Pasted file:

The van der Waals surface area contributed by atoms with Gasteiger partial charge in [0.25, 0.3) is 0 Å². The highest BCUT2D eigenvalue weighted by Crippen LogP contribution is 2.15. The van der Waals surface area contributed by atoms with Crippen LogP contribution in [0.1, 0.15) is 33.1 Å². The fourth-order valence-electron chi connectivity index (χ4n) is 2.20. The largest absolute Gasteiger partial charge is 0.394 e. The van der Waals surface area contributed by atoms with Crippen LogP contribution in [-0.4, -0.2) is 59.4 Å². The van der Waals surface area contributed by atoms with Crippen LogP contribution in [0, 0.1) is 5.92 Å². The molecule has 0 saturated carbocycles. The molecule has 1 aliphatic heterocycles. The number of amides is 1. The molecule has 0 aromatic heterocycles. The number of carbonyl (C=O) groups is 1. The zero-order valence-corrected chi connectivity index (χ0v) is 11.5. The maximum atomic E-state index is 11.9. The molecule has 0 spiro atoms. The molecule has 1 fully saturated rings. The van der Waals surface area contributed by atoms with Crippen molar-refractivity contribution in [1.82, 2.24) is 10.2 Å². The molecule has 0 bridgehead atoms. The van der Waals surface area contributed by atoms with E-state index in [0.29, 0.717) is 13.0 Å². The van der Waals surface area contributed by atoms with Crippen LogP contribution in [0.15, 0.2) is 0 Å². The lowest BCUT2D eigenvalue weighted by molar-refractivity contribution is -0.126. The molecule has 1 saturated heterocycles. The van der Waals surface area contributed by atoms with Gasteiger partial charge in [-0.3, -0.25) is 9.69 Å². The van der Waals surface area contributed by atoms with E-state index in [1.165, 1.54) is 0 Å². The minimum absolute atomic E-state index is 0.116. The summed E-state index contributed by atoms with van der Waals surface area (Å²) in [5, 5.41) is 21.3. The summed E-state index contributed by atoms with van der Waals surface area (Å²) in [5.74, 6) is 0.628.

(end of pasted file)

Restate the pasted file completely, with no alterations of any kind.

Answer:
The van der Waals surface area contributed by atoms with Gasteiger partial charge in [0.25, 0.3) is 0 Å². The highest BCUT2D eigenvalue weighted by Crippen LogP contribution is 2.15. The van der Waals surface area contributed by atoms with Crippen LogP contribution in [0.1, 0.15) is 33.1 Å². The fourth-order valence-electron chi connectivity index (χ4n) is 2.20. The largest absolute Gasteiger partial charge is 0.394 e. The van der Waals surface area contributed by atoms with Crippen LogP contribution in [-0.4, -0.2) is 59.4 Å². The van der Waals surface area contributed by atoms with Crippen LogP contribution in [0, 0.1) is 5.92 Å². The molecule has 0 saturated carbocycles. The molecule has 1 aliphatic heterocycles. The number of amides is 1. The molecule has 0 aromatic heterocycles. The number of carbonyl (C=O) groups is 1. The zero-order valence-corrected chi connectivity index (χ0v) is 11.5. The maximum atomic E-state index is 11.9. The molecule has 0 spiro atoms. The molecule has 1 fully saturated rings. The van der Waals surface area contributed by atoms with Crippen molar-refractivity contribution in [1.82, 2.24) is 10.2 Å². The molecule has 0 bridgehead atoms. The van der Waals surface area contributed by atoms with E-state index in [0.29, 0.717) is 13.0 Å². The van der Waals surface area contributed by atoms with Crippen LogP contribution in [0.15, 0.2) is 0 Å². The lowest BCUT2D eigenvalue weighted by molar-refractivity contribution is -0.126. The molecule has 1 saturated heterocycles. The van der Waals surface area contributed by atoms with Gasteiger partial charge in [-0.3, -0.25) is 9.69 Å². The van der Waals surface area contributed by atoms with E-state index in [1.165, 1.54) is 0 Å². The minimum absolute atomic E-state index is 0.116. The summed E-state index contributed by atoms with van der Waals surface area (Å²) in [5, 5.41) is 21.3. The summed E-state index contributed by atoms with van der Waals surface area (Å²) in [5.74, 6) is 0.628.